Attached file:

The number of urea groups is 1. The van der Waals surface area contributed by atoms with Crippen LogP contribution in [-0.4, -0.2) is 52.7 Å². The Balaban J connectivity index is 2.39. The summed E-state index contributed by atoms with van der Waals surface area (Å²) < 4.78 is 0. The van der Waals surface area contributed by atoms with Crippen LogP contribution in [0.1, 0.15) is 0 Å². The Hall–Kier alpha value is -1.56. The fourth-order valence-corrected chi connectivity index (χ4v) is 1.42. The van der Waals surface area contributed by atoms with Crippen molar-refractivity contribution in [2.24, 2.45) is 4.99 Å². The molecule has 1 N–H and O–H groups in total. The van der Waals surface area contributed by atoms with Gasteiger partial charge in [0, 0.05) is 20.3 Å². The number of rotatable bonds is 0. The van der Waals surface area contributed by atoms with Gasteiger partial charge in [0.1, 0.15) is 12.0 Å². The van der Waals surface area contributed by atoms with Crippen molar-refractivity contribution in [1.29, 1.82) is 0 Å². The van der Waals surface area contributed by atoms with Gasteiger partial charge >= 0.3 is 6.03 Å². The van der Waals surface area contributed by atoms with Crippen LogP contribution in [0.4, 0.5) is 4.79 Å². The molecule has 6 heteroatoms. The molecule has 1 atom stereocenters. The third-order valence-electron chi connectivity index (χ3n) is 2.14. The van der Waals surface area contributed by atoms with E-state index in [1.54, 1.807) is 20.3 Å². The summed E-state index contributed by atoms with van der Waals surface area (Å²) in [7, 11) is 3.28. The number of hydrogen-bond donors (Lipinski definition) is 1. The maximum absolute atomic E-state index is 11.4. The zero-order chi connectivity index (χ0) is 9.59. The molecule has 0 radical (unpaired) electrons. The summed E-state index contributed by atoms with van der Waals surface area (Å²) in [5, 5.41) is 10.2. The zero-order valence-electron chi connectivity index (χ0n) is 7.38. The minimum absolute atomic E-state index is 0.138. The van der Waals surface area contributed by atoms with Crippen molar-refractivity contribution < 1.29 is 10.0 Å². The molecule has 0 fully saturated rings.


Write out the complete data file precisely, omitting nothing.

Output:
The number of urea groups is 1. The van der Waals surface area contributed by atoms with Crippen LogP contribution in [-0.4, -0.2) is 52.7 Å². The Balaban J connectivity index is 2.39. The summed E-state index contributed by atoms with van der Waals surface area (Å²) < 4.78 is 0. The van der Waals surface area contributed by atoms with Crippen LogP contribution in [0.1, 0.15) is 0 Å². The Hall–Kier alpha value is -1.56. The fourth-order valence-corrected chi connectivity index (χ4v) is 1.42. The van der Waals surface area contributed by atoms with Crippen molar-refractivity contribution in [2.24, 2.45) is 4.99 Å². The molecule has 1 N–H and O–H groups in total. The van der Waals surface area contributed by atoms with Gasteiger partial charge in [0, 0.05) is 20.3 Å². The number of rotatable bonds is 0. The van der Waals surface area contributed by atoms with Gasteiger partial charge in [0.1, 0.15) is 12.0 Å². The van der Waals surface area contributed by atoms with Crippen molar-refractivity contribution in [1.29, 1.82) is 0 Å². The van der Waals surface area contributed by atoms with Gasteiger partial charge >= 0.3 is 6.03 Å². The van der Waals surface area contributed by atoms with Crippen LogP contribution in [0.4, 0.5) is 4.79 Å². The molecule has 6 heteroatoms. The molecule has 1 atom stereocenters. The third-order valence-electron chi connectivity index (χ3n) is 2.14. The van der Waals surface area contributed by atoms with E-state index in [1.54, 1.807) is 20.3 Å². The summed E-state index contributed by atoms with van der Waals surface area (Å²) in [7, 11) is 3.28. The number of hydrogen-bond donors (Lipinski definition) is 1. The maximum absolute atomic E-state index is 11.4. The zero-order chi connectivity index (χ0) is 9.59. The molecule has 0 radical (unpaired) electrons. The summed E-state index contributed by atoms with van der Waals surface area (Å²) in [5, 5.41) is 10.2. The zero-order valence-electron chi connectivity index (χ0n) is 7.38. The minimum absolute atomic E-state index is 0.138. The van der Waals surface area contributed by atoms with Crippen molar-refractivity contribution < 1.29 is 10.0 Å². The molecule has 0 fully saturated rings.